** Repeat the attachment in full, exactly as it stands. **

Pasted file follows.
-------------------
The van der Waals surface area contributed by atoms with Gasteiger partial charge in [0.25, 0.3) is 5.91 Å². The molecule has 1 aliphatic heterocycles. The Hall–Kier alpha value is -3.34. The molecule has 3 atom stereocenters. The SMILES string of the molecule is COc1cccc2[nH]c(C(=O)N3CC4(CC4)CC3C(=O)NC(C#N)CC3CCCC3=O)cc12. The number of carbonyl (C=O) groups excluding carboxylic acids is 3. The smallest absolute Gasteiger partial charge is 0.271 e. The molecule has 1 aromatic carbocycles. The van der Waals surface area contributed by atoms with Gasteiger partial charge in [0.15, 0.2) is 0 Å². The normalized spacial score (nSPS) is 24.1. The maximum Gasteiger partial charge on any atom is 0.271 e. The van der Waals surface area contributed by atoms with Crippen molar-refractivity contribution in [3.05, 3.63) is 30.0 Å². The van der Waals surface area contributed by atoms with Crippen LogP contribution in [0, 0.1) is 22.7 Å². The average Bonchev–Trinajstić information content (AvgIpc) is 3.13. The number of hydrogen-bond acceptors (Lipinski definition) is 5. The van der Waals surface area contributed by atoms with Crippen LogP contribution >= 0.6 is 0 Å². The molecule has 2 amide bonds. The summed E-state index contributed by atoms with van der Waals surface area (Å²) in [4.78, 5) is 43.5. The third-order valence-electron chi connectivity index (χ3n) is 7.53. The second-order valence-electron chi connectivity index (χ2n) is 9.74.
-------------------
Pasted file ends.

The van der Waals surface area contributed by atoms with Gasteiger partial charge in [0.25, 0.3) is 5.91 Å². The molecule has 1 aliphatic heterocycles. The Hall–Kier alpha value is -3.34. The molecule has 3 atom stereocenters. The SMILES string of the molecule is COc1cccc2[nH]c(C(=O)N3CC4(CC4)CC3C(=O)NC(C#N)CC3CCCC3=O)cc12. The number of carbonyl (C=O) groups excluding carboxylic acids is 3. The smallest absolute Gasteiger partial charge is 0.271 e. The molecule has 1 aromatic carbocycles. The van der Waals surface area contributed by atoms with Gasteiger partial charge in [0.15, 0.2) is 0 Å². The normalized spacial score (nSPS) is 24.1. The maximum Gasteiger partial charge on any atom is 0.271 e. The van der Waals surface area contributed by atoms with Crippen molar-refractivity contribution in [3.05, 3.63) is 30.0 Å². The van der Waals surface area contributed by atoms with Crippen LogP contribution in [0, 0.1) is 22.7 Å². The average Bonchev–Trinajstić information content (AvgIpc) is 3.13. The number of hydrogen-bond acceptors (Lipinski definition) is 5. The van der Waals surface area contributed by atoms with Crippen LogP contribution >= 0.6 is 0 Å². The molecule has 2 amide bonds. The summed E-state index contributed by atoms with van der Waals surface area (Å²) in [4.78, 5) is 43.5. The third-order valence-electron chi connectivity index (χ3n) is 7.53. The second-order valence-electron chi connectivity index (χ2n) is 9.74.